Someday, Someway” (1982) —Marshall Crenshaw

The first single from Crenshaw’s self-titled first album is about as perfect a power pop song can be. Ringing guitars. Three, maybe four chords. And an earnest, but simple plea for understanding and a pledge of recommitment. Marshall is still coming up to bat today—in addition to performing solo, he serves as guest lead vocalist for The Smithereens—But he hit the first pitch he saw out of the park with this song.

In A Big Country” (1983) — Big Country

If you were 15 years old in 1983, you heard this song, and its bag pipe-sounding guitars, at least 1 million times that year. And you may have seen or heard it about 999,994 fewer times since. Not too many bands get away with sticking their names in debut single, but Big Country threw the gauntlet down with “In A Big Country”. The band had other songs, but nothing ever matched this.

World Shut Your Mouth” (1987) — Julian Cope

In 1984, British singer Julian Cope released an album called “World Shut Your Mouth” that didn’t contain the song “World Shut Your Mouth”. In 1987, Cope released an album called “Saint Julian” that did include the single “World Shut Your Mouth”. I have no idea why he did this. I do know that Cope reportedly spent much of the early 80s on a diet of little more than LSD, so maybe his decision-making process was a little skewed. In any case, this song is full of dumb, charging guitar riffs and should have been a Top Ten hit.

Do It Again” (1984) —The Kinks

Speaking of dumb, charging guitar riffs, let’s meet The Kinks, a band that became famous because of one of the biggest and dumbest riffs in rock history with “You Really Got Me”. “Do It Again” finds Dave Davies blasting away like the angry younger brother he is as his singing and songwriting sibling Ray tells one of his typical tales of humdrum everyday English life. “Do It Again” doesn’t get mentioned among the pantheon of Kinks classics like “Lola”, “All Day and All Of the Night”, “Waterloo Sunset” and “You Really Got Me”, but it is the last truly great Kinks song.

A Perfect Way” (1985) —Scritti Politti

There have always been British bands that are huge in their home country, but have been known for one song, at best, here in America. Scritti Politti might be the definition of these kinds of bands. I swear I saw the video for “A Perfect Way” about a thousand times on MTV in the summer of 1985 and then, along with the band in America, at least, it vanished. I don’t know where to begin with this song, but I can’t believe it only hit No. 11 and I do know that if you hear it once, you will love it forever.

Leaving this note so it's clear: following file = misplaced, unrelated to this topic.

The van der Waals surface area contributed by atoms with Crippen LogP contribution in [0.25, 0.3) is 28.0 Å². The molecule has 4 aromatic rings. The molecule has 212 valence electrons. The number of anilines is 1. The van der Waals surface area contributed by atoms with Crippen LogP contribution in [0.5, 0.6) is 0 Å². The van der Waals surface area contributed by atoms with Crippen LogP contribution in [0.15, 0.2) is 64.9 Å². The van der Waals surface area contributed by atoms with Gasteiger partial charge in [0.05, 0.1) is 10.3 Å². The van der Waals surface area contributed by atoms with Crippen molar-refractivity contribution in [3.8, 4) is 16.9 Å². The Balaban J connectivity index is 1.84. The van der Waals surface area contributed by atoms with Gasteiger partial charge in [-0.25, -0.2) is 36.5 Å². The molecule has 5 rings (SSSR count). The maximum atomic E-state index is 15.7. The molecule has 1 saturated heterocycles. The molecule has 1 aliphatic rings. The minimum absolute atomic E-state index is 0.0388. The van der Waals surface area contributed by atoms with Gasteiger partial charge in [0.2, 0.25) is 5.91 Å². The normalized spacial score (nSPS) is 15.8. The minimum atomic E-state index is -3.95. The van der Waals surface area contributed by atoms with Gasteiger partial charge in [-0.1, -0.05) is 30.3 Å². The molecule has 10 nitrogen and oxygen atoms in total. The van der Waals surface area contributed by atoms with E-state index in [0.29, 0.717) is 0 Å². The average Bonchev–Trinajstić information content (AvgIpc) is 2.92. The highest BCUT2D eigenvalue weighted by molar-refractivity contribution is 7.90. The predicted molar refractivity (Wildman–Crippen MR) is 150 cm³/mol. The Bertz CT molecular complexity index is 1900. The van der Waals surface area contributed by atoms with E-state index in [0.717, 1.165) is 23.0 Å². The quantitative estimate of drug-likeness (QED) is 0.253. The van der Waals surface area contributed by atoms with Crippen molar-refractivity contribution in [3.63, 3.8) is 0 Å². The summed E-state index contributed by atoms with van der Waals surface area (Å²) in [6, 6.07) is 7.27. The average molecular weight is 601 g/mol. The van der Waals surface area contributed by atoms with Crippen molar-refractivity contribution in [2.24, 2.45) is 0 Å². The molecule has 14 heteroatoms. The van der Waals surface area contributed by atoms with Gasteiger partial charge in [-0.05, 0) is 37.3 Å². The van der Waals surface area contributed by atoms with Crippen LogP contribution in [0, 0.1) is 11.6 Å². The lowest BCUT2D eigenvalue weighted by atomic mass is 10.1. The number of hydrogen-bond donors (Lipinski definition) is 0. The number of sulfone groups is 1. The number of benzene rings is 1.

Bittersweet” (1985) – Hoodoo Gurus

Scritti Politti is from the UK, and if you haven’t thought of them more than twice in the past 30+ years, then I KNOW you haven’t even thought of Australia’s Hoodoo Gurus even once during that same period. And I even have to admit that I don’t believe I was aware of the band, or their masterpiece “Bittersweet” when the song first came out, or for years after. But, I have made up for lost time and now I probably listen to this, one of the greatest songs about an up-down-relationship ever to come out of the 80s, at least once a day and you should, too.

Alive and Kicking” (1985) —Simple Minds

Do you hear this song in your head right now? Well, if you do, you probably are actually hearing “(Don’t You) Forget About Me”, Simple Minds’ No. 1 blockbuster hit from the movie “The Breakfast Club”. That’s because that song is still a given to be heard at least once a day on any classic rock station where 80s songs are now considered to be “oldies”. It also doesn’t hurt that the absolutely ridiculous “Breakfast Club” is one of the most fondly remembered movies of everyone who like me, was 17 years old in 1985. But, “Alive and Kicking”, which hit No. 3 on the charts, is a better song due to overly earnest singer Jim Kerr’s over earnestness and the incredible vocals of Robin Clark, who adds an emotional holiness to lyrics that sound like they were written by someone who was 17 in 1985.